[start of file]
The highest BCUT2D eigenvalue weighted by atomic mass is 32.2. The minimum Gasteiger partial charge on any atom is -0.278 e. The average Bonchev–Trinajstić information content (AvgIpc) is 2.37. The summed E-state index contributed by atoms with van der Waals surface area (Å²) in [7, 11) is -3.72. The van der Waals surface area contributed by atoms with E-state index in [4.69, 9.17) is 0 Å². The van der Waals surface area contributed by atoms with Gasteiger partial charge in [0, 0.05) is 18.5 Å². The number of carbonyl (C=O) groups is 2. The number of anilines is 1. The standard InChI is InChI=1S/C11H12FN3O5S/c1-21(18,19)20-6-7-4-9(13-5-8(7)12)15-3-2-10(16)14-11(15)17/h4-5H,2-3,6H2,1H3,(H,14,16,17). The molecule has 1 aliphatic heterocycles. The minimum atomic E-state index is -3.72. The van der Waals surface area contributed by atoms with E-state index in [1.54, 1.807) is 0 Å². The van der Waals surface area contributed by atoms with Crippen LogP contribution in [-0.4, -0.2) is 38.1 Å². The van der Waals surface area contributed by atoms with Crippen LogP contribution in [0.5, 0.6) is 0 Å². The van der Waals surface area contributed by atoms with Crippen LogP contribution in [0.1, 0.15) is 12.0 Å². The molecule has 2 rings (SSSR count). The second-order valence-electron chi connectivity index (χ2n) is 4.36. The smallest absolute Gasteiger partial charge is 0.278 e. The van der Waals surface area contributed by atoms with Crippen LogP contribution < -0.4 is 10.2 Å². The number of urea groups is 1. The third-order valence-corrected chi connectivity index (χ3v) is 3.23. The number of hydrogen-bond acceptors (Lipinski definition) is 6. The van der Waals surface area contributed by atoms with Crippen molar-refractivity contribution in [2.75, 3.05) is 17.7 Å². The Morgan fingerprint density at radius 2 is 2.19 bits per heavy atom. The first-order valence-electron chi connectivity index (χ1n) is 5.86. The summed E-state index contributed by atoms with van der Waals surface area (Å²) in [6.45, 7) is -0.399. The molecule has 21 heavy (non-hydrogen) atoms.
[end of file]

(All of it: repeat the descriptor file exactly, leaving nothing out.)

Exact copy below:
The highest BCUT2D eigenvalue weighted by atomic mass is 32.2. The minimum Gasteiger partial charge on any atom is -0.278 e. The average Bonchev–Trinajstić information content (AvgIpc) is 2.37. The summed E-state index contributed by atoms with van der Waals surface area (Å²) in [7, 11) is -3.72. The van der Waals surface area contributed by atoms with E-state index in [4.69, 9.17) is 0 Å². The van der Waals surface area contributed by atoms with Gasteiger partial charge in [0, 0.05) is 18.5 Å². The number of carbonyl (C=O) groups is 2. The number of anilines is 1. The standard InChI is InChI=1S/C11H12FN3O5S/c1-21(18,19)20-6-7-4-9(13-5-8(7)12)15-3-2-10(16)14-11(15)17/h4-5H,2-3,6H2,1H3,(H,14,16,17). The molecule has 1 aliphatic heterocycles. The minimum atomic E-state index is -3.72. The van der Waals surface area contributed by atoms with E-state index in [1.54, 1.807) is 0 Å². The van der Waals surface area contributed by atoms with Crippen LogP contribution in [-0.4, -0.2) is 38.1 Å². The van der Waals surface area contributed by atoms with Crippen LogP contribution in [0.5, 0.6) is 0 Å². The van der Waals surface area contributed by atoms with Crippen LogP contribution in [0.1, 0.15) is 12.0 Å². The molecule has 2 rings (SSSR count). The second-order valence-electron chi connectivity index (χ2n) is 4.36. The smallest absolute Gasteiger partial charge is 0.278 e. The van der Waals surface area contributed by atoms with Crippen LogP contribution < -0.4 is 10.2 Å². The number of urea groups is 1. The third-order valence-corrected chi connectivity index (χ3v) is 3.23. The number of hydrogen-bond acceptors (Lipinski definition) is 6. The van der Waals surface area contributed by atoms with Crippen molar-refractivity contribution in [2.75, 3.05) is 17.7 Å². The Morgan fingerprint density at radius 2 is 2.19 bits per heavy atom. The first-order valence-electron chi connectivity index (χ1n) is 5.86. The summed E-state index contributed by atoms with van der Waals surface area (Å²) in [6.45, 7) is -0.399. The molecule has 21 heavy (non-hydrogen) atoms.